March 29, 2017

March 30 2017

March 30, 2017

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Sky Reviews March 21 to 24

March 21 2017

March 21

March 22 2017

March 22

March 23 2017

March 23

March 24 2017

March 24

March 21, 2017

Hello friends, great to be here in 3rd term, hope everyone had a nice break! You might not be able to see it from this picture, but it was insanely bright out today. I had to stare into the sun for a little bit to grab this photo, so I am writing blind here. We have some gentle layers manifesting in the West, with a hint of our sun resting on top. The clearer skies in the East are rounded off by that sky trail plane thing. I am not entirely sure what the proper name for that line in the middle is, so I will be vague until I know. 7.1/10

March 22, 2017

We have a radiant shot of our solar system’s center today. Aside from the swell sky color gradient, there is not much going on, so I will just give you all some neat facts about our home star. The sun contains over 99.8% of the mass in our solar system, a large enough percentage that the mass of Earth could be considered a rounding error. Despite the sun’s incredible mass, it will eventually collapse to around the size of Earth, somewhat poetically. The sun also generates solar winds. I have not bothered to look them up because they sound fun enough as is. 6.8/10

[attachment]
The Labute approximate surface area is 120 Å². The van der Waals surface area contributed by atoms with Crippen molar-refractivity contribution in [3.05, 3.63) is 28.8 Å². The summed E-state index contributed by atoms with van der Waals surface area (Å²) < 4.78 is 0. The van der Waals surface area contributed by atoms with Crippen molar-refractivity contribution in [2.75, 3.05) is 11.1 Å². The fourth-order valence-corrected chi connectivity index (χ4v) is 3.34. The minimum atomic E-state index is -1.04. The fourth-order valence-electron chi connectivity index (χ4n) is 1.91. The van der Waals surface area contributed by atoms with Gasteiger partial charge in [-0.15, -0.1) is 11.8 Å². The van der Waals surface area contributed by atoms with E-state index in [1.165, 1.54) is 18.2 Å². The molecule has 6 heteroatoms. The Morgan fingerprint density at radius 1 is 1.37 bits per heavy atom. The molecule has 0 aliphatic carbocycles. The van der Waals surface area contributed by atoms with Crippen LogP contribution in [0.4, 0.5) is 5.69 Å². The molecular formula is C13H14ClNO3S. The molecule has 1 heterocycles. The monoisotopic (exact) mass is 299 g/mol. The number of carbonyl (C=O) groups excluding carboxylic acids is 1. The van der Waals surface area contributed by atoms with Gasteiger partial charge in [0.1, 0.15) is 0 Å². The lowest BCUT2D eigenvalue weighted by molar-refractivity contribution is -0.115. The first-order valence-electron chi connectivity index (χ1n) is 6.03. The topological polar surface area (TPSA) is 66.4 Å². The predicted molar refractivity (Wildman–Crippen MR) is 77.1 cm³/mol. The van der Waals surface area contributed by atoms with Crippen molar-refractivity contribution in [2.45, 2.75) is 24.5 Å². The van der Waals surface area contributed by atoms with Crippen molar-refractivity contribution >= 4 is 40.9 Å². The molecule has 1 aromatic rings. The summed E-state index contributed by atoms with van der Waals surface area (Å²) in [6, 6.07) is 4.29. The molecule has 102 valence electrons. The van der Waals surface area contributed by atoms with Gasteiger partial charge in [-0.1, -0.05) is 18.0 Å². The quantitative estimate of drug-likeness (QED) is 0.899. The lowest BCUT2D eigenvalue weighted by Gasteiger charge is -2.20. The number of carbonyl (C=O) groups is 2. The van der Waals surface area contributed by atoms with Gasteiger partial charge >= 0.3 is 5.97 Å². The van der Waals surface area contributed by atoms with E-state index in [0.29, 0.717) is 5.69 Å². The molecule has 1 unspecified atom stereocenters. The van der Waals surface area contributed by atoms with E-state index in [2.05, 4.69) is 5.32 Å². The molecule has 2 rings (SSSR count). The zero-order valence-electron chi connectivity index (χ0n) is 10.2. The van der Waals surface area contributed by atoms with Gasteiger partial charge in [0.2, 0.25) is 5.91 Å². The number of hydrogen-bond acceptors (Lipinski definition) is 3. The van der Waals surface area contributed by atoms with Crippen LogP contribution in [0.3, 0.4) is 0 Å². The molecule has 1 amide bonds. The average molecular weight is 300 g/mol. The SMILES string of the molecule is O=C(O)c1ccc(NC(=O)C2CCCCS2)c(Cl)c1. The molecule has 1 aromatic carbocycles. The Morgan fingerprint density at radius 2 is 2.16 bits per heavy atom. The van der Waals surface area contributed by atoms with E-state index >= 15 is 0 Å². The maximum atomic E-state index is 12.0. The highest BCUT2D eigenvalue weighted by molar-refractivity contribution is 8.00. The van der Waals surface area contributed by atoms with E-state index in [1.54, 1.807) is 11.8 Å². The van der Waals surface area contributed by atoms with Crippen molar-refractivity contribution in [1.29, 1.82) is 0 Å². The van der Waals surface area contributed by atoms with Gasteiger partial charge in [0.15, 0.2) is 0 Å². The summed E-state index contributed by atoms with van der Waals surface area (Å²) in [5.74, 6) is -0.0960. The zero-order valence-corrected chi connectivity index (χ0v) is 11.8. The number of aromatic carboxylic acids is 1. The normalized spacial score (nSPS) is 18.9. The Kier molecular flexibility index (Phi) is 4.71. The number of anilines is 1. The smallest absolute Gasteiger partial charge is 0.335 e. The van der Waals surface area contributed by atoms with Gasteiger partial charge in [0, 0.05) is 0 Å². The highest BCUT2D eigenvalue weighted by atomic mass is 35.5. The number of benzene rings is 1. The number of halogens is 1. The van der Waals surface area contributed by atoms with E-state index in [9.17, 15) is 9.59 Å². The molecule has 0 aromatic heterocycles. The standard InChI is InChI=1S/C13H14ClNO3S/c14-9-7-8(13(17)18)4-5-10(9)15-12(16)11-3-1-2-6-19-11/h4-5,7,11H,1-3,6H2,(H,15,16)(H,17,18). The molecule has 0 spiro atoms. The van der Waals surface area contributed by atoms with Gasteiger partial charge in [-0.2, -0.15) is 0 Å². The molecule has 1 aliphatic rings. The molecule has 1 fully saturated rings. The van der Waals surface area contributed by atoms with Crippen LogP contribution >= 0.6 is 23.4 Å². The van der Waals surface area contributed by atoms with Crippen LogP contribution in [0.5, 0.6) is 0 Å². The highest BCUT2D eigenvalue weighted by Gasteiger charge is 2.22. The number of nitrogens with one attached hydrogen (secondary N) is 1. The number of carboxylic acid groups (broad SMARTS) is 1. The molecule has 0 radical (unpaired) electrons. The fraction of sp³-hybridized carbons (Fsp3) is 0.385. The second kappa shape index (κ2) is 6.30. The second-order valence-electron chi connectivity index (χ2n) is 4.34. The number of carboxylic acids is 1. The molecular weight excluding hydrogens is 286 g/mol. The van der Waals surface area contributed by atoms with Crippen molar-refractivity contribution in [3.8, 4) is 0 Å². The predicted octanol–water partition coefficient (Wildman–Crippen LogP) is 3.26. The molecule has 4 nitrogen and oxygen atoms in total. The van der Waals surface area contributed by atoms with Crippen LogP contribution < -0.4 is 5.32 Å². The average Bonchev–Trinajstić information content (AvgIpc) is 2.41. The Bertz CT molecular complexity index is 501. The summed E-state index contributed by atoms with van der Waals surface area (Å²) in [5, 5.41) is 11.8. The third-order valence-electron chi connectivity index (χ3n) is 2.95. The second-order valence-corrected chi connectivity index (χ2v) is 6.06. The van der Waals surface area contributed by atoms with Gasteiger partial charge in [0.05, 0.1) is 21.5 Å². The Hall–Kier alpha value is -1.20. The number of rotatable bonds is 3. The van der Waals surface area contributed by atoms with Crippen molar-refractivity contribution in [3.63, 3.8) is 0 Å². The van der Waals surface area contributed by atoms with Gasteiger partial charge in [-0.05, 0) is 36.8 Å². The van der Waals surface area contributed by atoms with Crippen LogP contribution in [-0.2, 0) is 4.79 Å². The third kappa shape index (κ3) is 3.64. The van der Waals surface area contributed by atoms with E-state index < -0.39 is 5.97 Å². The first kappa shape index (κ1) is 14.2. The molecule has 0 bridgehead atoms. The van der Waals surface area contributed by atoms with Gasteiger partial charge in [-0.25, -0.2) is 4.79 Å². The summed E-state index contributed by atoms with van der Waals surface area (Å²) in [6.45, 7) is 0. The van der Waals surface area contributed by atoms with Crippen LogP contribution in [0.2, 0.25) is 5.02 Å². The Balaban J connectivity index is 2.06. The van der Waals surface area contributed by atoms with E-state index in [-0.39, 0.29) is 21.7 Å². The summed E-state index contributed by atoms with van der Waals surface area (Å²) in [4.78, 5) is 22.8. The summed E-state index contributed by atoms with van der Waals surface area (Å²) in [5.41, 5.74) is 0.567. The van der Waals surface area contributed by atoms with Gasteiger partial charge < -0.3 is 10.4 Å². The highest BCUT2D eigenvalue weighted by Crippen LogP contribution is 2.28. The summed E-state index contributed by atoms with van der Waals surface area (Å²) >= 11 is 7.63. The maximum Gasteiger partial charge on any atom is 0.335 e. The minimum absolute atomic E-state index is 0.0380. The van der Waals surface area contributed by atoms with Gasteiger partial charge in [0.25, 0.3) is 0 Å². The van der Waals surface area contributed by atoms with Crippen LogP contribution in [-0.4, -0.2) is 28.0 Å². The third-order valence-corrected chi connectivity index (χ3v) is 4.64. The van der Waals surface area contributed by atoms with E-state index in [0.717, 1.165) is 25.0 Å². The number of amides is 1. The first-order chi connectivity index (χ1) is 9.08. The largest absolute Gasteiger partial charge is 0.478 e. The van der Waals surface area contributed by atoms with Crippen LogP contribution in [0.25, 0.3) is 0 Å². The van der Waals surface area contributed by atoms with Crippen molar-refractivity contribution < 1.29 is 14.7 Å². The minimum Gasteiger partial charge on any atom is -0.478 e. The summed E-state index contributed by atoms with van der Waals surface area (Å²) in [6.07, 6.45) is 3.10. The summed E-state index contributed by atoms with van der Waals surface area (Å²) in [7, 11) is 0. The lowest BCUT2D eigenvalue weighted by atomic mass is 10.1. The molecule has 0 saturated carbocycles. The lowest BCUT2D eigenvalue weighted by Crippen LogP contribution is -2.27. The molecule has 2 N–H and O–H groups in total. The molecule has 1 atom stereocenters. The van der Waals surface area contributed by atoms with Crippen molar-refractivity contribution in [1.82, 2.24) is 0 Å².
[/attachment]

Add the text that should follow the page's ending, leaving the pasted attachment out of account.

March 23, 2017

The sky we have here is a perfect display of color and minimalism. I usually take my photos in the afternoon, but the evening was so nice I could not help myself. Due to the later timing, we get that gorgeous warm orchard hue near the treetops. That gentle heat slowly shifts into a cooling lavender as we move north. Now, those colors would make the sky amazing as is, but there is another little touch that really completes the package. That tiny hint of a cloud in the northwest corner is just visible enough to give off the impression of a paint stroke. And the light purple mixed in with the wispy white contrasts pleasingly with the darkness behind. 9.3/10

March 24, 2017

Slightly turbulent sky out today. While it is often an omen of stormy weather, until then we get some great cloud masses. The foreground contains a few classic dark clouds, with specks of light powdered over like confectioner’s sugar. These give way to a lighter background, where the clouds eventually drop off completely. The band of cloudless sky in the very back provides good scaling for that front collection, as well as shedding some shy blues in the greater left and right. Overall, a neat example of the great variety we can see in a single sky. 8.4/10